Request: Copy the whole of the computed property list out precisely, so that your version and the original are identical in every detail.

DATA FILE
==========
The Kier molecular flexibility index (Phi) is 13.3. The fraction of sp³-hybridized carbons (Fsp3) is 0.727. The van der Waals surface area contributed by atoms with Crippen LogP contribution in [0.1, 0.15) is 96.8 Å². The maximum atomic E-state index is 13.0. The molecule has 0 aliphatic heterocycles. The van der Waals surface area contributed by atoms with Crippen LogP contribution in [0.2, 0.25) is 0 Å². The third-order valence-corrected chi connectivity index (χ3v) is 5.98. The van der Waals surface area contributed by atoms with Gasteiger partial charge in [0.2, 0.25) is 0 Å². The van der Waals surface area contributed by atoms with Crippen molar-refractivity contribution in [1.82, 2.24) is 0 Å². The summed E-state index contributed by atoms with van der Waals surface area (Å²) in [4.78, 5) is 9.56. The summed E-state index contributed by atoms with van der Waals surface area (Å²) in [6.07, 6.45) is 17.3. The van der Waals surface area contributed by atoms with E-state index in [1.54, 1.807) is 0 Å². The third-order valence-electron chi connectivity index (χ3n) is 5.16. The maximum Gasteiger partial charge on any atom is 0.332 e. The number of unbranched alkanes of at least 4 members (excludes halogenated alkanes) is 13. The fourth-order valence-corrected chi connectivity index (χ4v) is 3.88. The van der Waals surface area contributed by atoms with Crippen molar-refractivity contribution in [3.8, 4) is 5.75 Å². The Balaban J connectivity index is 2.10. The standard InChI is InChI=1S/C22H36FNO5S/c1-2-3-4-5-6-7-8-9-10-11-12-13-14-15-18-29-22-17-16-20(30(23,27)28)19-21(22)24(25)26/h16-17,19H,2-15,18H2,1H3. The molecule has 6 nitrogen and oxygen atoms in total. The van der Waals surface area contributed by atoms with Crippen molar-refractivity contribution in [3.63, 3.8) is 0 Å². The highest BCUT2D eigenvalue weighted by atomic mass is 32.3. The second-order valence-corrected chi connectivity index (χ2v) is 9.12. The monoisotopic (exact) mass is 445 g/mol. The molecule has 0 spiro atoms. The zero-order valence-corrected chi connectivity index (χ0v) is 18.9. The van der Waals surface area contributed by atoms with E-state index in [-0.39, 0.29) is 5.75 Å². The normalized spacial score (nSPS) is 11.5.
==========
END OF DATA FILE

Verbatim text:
The Kier molecular flexibility index (Phi) is 13.3. The fraction of sp³-hybridized carbons (Fsp3) is 0.727. The van der Waals surface area contributed by atoms with Crippen LogP contribution in [0.1, 0.15) is 96.8 Å². The maximum atomic E-state index is 13.0. The molecule has 0 aliphatic heterocycles. The van der Waals surface area contributed by atoms with Crippen LogP contribution in [0.2, 0.25) is 0 Å². The third-order valence-corrected chi connectivity index (χ3v) is 5.98. The van der Waals surface area contributed by atoms with Gasteiger partial charge in [0.2, 0.25) is 0 Å². The van der Waals surface area contributed by atoms with Crippen molar-refractivity contribution in [1.82, 2.24) is 0 Å². The summed E-state index contributed by atoms with van der Waals surface area (Å²) in [4.78, 5) is 9.56. The summed E-state index contributed by atoms with van der Waals surface area (Å²) in [6.07, 6.45) is 17.3. The van der Waals surface area contributed by atoms with E-state index in [1.54, 1.807) is 0 Å². The third-order valence-electron chi connectivity index (χ3n) is 5.16. The maximum Gasteiger partial charge on any atom is 0.332 e. The number of unbranched alkanes of at least 4 members (excludes halogenated alkanes) is 13. The fourth-order valence-corrected chi connectivity index (χ4v) is 3.88. The van der Waals surface area contributed by atoms with Crippen molar-refractivity contribution in [3.8, 4) is 5.75 Å². The Balaban J connectivity index is 2.10. The standard InChI is InChI=1S/C22H36FNO5S/c1-2-3-4-5-6-7-8-9-10-11-12-13-14-15-18-29-22-17-16-20(30(23,27)28)19-21(22)24(25)26/h16-17,19H,2-15,18H2,1H3. The molecule has 6 nitrogen and oxygen atoms in total. The van der Waals surface area contributed by atoms with Crippen molar-refractivity contribution in [3.63, 3.8) is 0 Å². The highest BCUT2D eigenvalue weighted by atomic mass is 32.3. The second-order valence-corrected chi connectivity index (χ2v) is 9.12. The monoisotopic (exact) mass is 445 g/mol. The molecule has 0 spiro atoms. The zero-order valence-corrected chi connectivity index (χ0v) is 18.9. The van der Waals surface area contributed by atoms with E-state index in [-0.39, 0.29) is 5.75 Å². The normalized spacial score (nSPS) is 11.5.